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    Ongoing observations by End Point Dev people

    Developer Specific Configuration in Ruby on Rails

    Tim Case

    By Tim Case
    December 27, 2013

    Here’s a quick tip on how to set Rails configurations that you might want for yourself but not for the rest of the team.

    I find the default Rails log too noisy when I’m developing because it gives me more information than what I generally need. 90% of the time I only want to see what route is being hit for a request, what controller action responded to the route, and what parameters are being passed to the action. Finding this info with the default Rails log means wading through a jungle of SQL statements, and other things that I’m not interested in. Fortunately, Rails makes it easy to change log levels and the one I prefer is log level “info”.

    Setting this up however presents a new problem in that I recognize I’m deviating from what’s conventional in the Rails world and I only want this configuration for myself and not anyone else working on the project. The typical way to change the log level would be to add a line to the environments/development.rb:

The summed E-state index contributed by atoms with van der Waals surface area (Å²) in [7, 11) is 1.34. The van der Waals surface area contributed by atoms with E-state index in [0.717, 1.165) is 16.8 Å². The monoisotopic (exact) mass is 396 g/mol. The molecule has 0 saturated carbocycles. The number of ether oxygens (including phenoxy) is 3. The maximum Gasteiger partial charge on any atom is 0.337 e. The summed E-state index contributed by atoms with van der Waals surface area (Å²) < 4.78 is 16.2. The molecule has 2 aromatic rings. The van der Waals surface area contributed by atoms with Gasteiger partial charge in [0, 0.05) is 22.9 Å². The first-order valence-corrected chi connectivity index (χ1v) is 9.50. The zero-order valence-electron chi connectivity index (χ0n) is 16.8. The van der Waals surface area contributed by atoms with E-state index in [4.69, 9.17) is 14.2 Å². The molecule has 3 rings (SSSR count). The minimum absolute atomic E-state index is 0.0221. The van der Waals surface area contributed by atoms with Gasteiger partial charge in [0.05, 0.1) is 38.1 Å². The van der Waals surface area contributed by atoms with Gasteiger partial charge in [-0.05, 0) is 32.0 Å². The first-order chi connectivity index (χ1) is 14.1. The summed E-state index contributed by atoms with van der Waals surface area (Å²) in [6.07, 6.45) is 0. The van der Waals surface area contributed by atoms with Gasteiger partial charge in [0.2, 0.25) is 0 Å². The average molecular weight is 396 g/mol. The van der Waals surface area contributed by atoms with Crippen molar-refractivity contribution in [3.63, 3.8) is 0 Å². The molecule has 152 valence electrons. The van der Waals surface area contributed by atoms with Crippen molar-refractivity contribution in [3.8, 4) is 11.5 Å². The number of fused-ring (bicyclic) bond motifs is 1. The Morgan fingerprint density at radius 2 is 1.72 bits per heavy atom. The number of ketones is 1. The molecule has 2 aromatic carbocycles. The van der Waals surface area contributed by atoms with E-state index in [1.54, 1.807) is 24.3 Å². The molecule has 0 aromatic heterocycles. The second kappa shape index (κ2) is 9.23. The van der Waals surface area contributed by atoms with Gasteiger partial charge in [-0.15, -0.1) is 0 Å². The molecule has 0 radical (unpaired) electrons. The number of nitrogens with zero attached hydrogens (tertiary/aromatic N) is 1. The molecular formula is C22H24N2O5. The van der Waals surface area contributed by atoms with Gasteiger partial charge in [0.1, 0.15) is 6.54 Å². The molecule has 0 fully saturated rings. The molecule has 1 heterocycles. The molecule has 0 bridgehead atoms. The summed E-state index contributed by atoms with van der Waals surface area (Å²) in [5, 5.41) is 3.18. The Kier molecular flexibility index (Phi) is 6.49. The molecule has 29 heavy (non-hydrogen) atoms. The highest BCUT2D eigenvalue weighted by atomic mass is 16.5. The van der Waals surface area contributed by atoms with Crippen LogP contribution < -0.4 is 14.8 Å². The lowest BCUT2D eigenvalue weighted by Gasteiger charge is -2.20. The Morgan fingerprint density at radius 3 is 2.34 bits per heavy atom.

config.log_level = :info

    If I do this and then commit the change I’ve now forced my own eccentricities on everyone else. What I could do instead is simply not commit it but then I create noise in my git workflow by having this unstaged change always sitting in my workspace and if I don’t like noisy logs, I don’t like dirty git workspaces even more. The solution I’ve come up with is to create a special directory to hold all my custom configurations and then have git ignore that directory.

    1. Create a directory with a specific name and purpose, I use config/initializers/locals.

    2. Add an entry to .gitignore:

    3. Add any configurations you want. In my case I created config/initializers/locals/log_level.rb which has the code that will change the log level at start up:

    Rails.logger.level = LOGGER::INFO

    As a bonus you can add a “locals” directory anywhere in the application tree where it might be useful, and it will always be ignored. Perhaps you might stick one in app/models/locals where you can add decorators and objects that serve no other purpose than to aid in your local development.